By Stephen Young
By Stephen Young
By Stephen Young
By Jim Schutze
By Rachel Watts
By Lauren Drewes Daniels
Mike Dupree is a balding, 49-year-old man with a tall, trim build whose only concession to middle age is a slight paunch. He is often referred to as openly gay, a lazy descriptor that suggests the constable is Elton John with a badge. In fact, Dupree seems to treat his sexuality the way any straight man would, as neither a defining characteristic nor source of shame. He does admit the obvious: Being a gay man in Texas law enforcement is difficult even if you look, act and talk like everyone else.
Dupree speaks every word calmly and deliberately, able to discuss traumatic events and scandalous accusations as if he were talking about the most recent episode of Two and a Half Men. Judging by his tone of voice as he discusses that doctored police report, he seems to have endured a silly prank, not an assault on his character. But his words, while delivered gently, leave little room for misinterpretation.
Dupree says, with scant evidence, that his opponent Jaime Cortes is behind the distribution of the false report, which has popped up throughout his precinct. He also claims that Cortes has echoed the false accusations in the document in a desperate shot at winning the election. Cortes unequivocally denies having anything to do with the report or spreading malicious rumors. Instead, he says again and again, this race is about Dupree's job performance. He never mentions that the police report that landed at Karl Smith's door stems from actual events.
In the early morning of May 24, 2002, just weeks after Dupree emerged from a hard-fought re-election campaign that saw him beat Cortes in Round 1 of their series, the constable was taken away from his Oak Cliff apartment in handcuffs after his partner claimed that he had been sexually assaulted. The younger man, who worked at an Italian restaurant, said that he awoke to find Dupree giving him a blowjob without his consent.
It was around 5 a.m. when Dallas police hauled Dupree, who himself has all the powers of a cop and more, into the back of a squad car and drove him to the county jail. They were walking him to the booking area when one officer's phone rang. Dupree couldn't tell what was said, but it was obvious the conversation centered on his arrest. After the call, the officer led him into an office instead of the booking area. There Dupree waited for about half an hour until an officer came in and told him he was free to go. Dupree's partner, then in his late 20s, would later say that he made up the story of the sexual assault after he had too much to drink, which provoked a fight with Dupree about the young man's plans to go to Mexico. He threatened Dupree, saying that he could ruin his career. The constable told him to go ahead and try. He did.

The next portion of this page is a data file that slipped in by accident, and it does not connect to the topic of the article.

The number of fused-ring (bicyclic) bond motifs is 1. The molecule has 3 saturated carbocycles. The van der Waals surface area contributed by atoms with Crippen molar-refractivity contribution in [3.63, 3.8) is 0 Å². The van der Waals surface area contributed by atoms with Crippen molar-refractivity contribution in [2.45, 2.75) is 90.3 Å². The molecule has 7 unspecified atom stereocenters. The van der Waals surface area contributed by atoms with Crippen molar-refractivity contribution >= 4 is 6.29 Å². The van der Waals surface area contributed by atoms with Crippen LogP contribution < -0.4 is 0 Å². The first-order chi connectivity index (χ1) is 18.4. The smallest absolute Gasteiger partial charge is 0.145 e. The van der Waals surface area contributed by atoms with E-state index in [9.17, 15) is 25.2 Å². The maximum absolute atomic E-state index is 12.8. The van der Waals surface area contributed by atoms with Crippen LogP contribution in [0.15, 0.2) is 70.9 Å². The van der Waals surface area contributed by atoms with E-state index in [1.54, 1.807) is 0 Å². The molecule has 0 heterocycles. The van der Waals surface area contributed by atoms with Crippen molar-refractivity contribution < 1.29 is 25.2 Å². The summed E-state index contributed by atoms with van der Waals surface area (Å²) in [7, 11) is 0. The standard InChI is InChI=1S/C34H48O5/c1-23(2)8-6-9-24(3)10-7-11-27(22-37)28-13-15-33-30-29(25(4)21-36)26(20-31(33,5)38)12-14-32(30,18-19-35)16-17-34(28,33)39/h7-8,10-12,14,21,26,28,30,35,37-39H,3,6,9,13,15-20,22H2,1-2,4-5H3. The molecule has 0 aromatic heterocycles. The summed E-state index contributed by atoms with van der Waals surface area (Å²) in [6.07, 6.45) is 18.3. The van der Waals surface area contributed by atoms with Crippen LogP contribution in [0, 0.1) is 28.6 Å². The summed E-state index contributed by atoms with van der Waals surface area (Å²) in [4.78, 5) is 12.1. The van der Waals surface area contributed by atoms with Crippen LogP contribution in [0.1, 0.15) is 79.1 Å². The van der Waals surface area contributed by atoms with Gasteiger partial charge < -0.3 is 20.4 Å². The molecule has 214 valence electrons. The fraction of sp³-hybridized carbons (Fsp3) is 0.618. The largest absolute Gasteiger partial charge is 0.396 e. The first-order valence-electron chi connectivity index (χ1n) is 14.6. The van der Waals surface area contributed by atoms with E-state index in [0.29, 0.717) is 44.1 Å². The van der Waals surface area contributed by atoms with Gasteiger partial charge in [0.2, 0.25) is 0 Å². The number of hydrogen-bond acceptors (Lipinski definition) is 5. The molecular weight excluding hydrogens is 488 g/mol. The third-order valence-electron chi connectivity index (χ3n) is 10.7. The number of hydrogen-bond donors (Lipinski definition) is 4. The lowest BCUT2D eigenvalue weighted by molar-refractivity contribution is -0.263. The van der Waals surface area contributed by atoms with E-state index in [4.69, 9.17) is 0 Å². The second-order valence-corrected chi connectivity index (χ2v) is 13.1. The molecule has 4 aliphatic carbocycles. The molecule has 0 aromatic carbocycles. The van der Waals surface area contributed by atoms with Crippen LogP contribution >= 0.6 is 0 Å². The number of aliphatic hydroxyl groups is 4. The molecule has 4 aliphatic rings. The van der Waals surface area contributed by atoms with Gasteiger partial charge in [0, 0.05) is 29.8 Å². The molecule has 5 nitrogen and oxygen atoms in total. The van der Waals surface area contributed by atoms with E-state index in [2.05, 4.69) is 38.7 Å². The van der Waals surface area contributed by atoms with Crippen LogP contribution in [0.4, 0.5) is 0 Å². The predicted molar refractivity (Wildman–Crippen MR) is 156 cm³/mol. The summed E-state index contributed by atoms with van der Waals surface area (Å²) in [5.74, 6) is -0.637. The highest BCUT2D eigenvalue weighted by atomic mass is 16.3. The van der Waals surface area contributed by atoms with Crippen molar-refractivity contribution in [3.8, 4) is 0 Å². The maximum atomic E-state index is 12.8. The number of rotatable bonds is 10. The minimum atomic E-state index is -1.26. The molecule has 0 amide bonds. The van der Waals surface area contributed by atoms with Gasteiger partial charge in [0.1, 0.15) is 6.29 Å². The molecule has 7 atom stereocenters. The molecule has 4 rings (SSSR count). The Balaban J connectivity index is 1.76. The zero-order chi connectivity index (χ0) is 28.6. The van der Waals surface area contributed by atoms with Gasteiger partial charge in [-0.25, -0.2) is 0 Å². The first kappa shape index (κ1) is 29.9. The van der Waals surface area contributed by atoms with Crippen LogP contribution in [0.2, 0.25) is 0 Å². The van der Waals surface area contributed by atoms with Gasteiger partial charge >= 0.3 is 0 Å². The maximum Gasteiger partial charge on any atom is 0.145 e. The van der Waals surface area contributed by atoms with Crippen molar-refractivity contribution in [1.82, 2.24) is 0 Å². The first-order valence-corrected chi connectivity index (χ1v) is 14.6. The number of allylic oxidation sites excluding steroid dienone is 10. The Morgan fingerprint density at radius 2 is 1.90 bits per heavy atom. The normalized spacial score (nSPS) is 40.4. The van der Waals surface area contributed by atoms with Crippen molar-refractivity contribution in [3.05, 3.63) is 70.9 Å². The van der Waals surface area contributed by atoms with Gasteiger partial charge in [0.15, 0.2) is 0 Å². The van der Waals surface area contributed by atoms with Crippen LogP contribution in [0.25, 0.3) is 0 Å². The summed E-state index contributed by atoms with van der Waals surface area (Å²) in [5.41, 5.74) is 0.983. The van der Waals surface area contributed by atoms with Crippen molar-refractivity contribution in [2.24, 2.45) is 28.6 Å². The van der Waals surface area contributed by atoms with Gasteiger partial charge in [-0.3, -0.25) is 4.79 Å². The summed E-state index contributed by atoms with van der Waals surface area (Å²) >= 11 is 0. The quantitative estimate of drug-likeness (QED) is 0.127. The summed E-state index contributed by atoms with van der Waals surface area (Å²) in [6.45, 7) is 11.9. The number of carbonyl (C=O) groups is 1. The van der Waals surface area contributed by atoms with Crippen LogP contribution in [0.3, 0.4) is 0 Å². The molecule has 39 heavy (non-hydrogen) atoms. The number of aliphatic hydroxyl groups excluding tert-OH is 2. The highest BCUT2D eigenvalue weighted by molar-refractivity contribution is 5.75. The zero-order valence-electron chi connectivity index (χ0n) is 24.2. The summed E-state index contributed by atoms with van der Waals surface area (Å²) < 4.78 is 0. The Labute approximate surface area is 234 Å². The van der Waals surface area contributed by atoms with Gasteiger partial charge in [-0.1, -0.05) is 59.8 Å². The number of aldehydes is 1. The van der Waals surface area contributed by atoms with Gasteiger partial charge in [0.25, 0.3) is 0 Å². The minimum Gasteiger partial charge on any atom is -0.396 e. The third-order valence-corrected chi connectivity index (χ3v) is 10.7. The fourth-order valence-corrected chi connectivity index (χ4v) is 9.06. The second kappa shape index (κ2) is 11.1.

Dupree's arrest never made headlines. After a meeting with his staff the next day to discuss what happened, he broke up with his partner and looked to move on with his life. But in the gossipy world of law enforcement and among Dupree's cast of enemies, the constable's quick round-trip visit to jail elicited all sorts of conspiracy theories. At least some thought that Dupree leveraged his rank for a get-out-of-jail-free card, although his enemies don't know, or say they don't know, that his ex has confessed that he fabricated his destructive story.
Nearly a year to the date he was hauled off to jail, Dupree ordered the arrest of a man for impersonating an officer. The man was a part of a fringe group called the Republic of Texas, a group that asserts the political independence of Texas from the United States. In retaliation, the group posted the police report online, except it was doctored to indicate that the complainant was a child.
Amid a close election campaign, that same doctored report has supposedly surfaced at various locations, including a bathroom stall at a local Burger King and, most recently, Karl Smith's Oak Cliff home. Dupree says Smith found the report shortly after Cortes came to his house asking for his vote. But Smith contradicts Dupree somewhat, saying that Cortes came weeks before that. The constable later visited Smith's house and told him the report was the work of the Republic of Texas and, by the way, one of their members is Jaime Cortes. There is no evidence that's even remotely true.
"It's an Anglo-American group, and I don't fit that bill," says Cortes, who laughed when asked if he belonged to the Republic of Texas.
If Michael Dupree is less a sinner than a man sinned against, it's not by much. The Oak Cliff-area constable, who had an undistinguished career in law enforcement before taking office, is as much of a pit bull as his many detractors, offering outrageous claims against his enemies that seem like they came from a treatment for a Walker: Texas Ranger spinoff. At various times in recent weeks, Dupree has claimed that the wife of an ex-friend complained to him that she was being pimped on the streets of South Dallas. He says the FBI investigated the deputies who worked for his predecessor for allegedly ferrying drugs outside the county in their patrol cars. He says one of the two deputies who have sued him for wrongful termination had her cell phone end up on a dead body in Grand Prairie, while the other brutally whipped a man while serving a civil warrant.